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How to optimise seed rates to boost crop yields - Andy Hutchison - Anglia Farmer

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  • Map all fields to improve consistency
  • Review seed rates and establishment
  • Ensure crop reaches target population

Many cereal growers are not sowing at high enough seed rates – potentially jeopardising yield potential from the outset, according to Farmacy agronomist Andy Hutchison.

All too often, establishment and tillering ability is overestimated, which  means plant populations, subsequent ear numbers and grain yield are lower than they should be.  The problem is most acute for later drilled crops, but Mr Hutchison believes all growers should review seed rates and establishment.

“There’s more leeway for lower seed rates with September sown wheat, as establishment typically averages around 85% and plants have more time to tiller.  However, establishment falls to 60-65% by mid-October and maybe just 50% by November/December, with much less tillering capacity.”

Indeed, most wheat only generates 1.8-2 tillers/plant on average, so seed rates must be high enough to reach the target plant population and ear number for maximum yield, he adds.

For September drilling, that target is 150-200 established plants/m², while October sown wheat increases to 250-300/m².

“Work back from there, accounting for germination percentage and a realistic estimate of establishment to calculate the seed rate required.”

Big adjustments

In-field variations in soil type, seedbed, topography and weed pressure can result in uneven establishment, which is where variable seed rate plans generated using precision farming system Omnia really help, he says.

“Ten years of variable seed rate works shows average rate increases are 35-50% where necessary, so we’re not talking small adjustments.  But crops and yield will be more consistent, with the greatest benefits on the most variable fields.”

Mr Hutchison acknowledges thicker crops require careful disease and canopy management, but insists this is better than limiting yield from the start.

Barley yields are also strongly determined by ear number, so higher seed rates may be needed.  Mr Hutchison recommends at least 300-350 seeds/m² for autumn sowing.

“This is usually okay for conventional varieties, but cost and pack size can be prohibitive for hybrids.  That makes it even more important to identify where the greatest benefits from increasing rates will be.”

Two seasons of using Omnia to map and manage in-field soil variations – and adjust seed and fertiliser rates accordingly – have already had a noticeable benefit on crop consistency at Daniel White’s 260ha farm near Bottisham.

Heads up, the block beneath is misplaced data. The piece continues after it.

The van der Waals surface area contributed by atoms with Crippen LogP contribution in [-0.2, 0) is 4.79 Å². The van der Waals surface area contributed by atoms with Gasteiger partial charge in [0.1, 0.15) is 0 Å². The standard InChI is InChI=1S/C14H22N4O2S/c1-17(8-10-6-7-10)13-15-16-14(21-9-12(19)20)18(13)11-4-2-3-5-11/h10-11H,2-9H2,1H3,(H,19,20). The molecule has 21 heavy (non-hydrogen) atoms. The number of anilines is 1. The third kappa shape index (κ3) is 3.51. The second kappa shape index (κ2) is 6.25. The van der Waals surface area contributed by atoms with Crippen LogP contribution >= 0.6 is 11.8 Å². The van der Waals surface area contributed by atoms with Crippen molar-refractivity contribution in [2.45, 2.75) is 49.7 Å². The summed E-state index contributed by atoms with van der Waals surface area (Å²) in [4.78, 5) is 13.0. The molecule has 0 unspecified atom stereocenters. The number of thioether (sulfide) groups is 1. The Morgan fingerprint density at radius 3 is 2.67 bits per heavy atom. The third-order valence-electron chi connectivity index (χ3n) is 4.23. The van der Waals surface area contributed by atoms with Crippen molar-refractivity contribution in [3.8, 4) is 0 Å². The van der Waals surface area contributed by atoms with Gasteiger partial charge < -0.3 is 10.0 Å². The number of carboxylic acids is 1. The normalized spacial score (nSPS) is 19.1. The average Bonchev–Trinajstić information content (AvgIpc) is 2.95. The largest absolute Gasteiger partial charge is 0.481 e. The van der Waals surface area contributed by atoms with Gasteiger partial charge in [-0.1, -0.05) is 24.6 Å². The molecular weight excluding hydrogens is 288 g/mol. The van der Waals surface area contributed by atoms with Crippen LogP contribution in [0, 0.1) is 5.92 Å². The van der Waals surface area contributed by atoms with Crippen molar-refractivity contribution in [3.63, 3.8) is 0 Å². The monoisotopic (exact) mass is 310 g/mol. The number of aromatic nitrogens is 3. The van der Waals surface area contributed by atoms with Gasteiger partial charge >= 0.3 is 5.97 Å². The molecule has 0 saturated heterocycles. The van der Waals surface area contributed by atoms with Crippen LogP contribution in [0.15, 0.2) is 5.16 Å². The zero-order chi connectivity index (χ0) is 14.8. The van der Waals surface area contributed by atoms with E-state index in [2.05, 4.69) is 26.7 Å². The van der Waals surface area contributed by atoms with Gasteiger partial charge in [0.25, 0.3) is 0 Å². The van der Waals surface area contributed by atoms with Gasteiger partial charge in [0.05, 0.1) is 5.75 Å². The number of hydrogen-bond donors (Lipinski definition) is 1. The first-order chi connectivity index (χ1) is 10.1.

Working with agronomist Andy Hutchison, soil analysis has been conducted over the whole farm, with results uploaded to Omnia to create soil zone maps fertiliser applications.

Mr White says: “Soil is predominantly medium loam over chalk, but we’ve got some heavier land and patches of black fen soil, so there’s quite a variation in some fields, which can have up to four different zones.”

The seed rate for his mix of Group 1 and 2 wheats (including Skyfall, Crusoe, KWS Siskin and KWS Lili) is adjusted according to soil type and likely establishment, and typically varies from 300-450 seeds/m².

Nutrient applications

“It’s our second year using variable seed rates and it has definitely made the established plant population more even across our fields,” Mr White says.  “Once you’ve got good, even establishment, it helps take out the variability of managing the crop through the season.”

He is similarly impressed with the variable rate spring phosphate and potash applications, also based on application maps prepared in Omnia and transferred via SD card to the Trimble 750 system on the tractor and KRM Bogballe spreader.

“We used to blanket treat everything with 0-26-26, but now buy straight fertiliser products which are only applied where needed, based on soil sampling every four years and crop off take calculations each session.

“It’s worked very efficiently and because our soil indices are generally quite high anyway, we’ve found the spreader switches off completely in some parts of the field where additional fertiliser isn’t needed.”

Variations in soil type, seedbed, topography and weed pressure all affect establishment.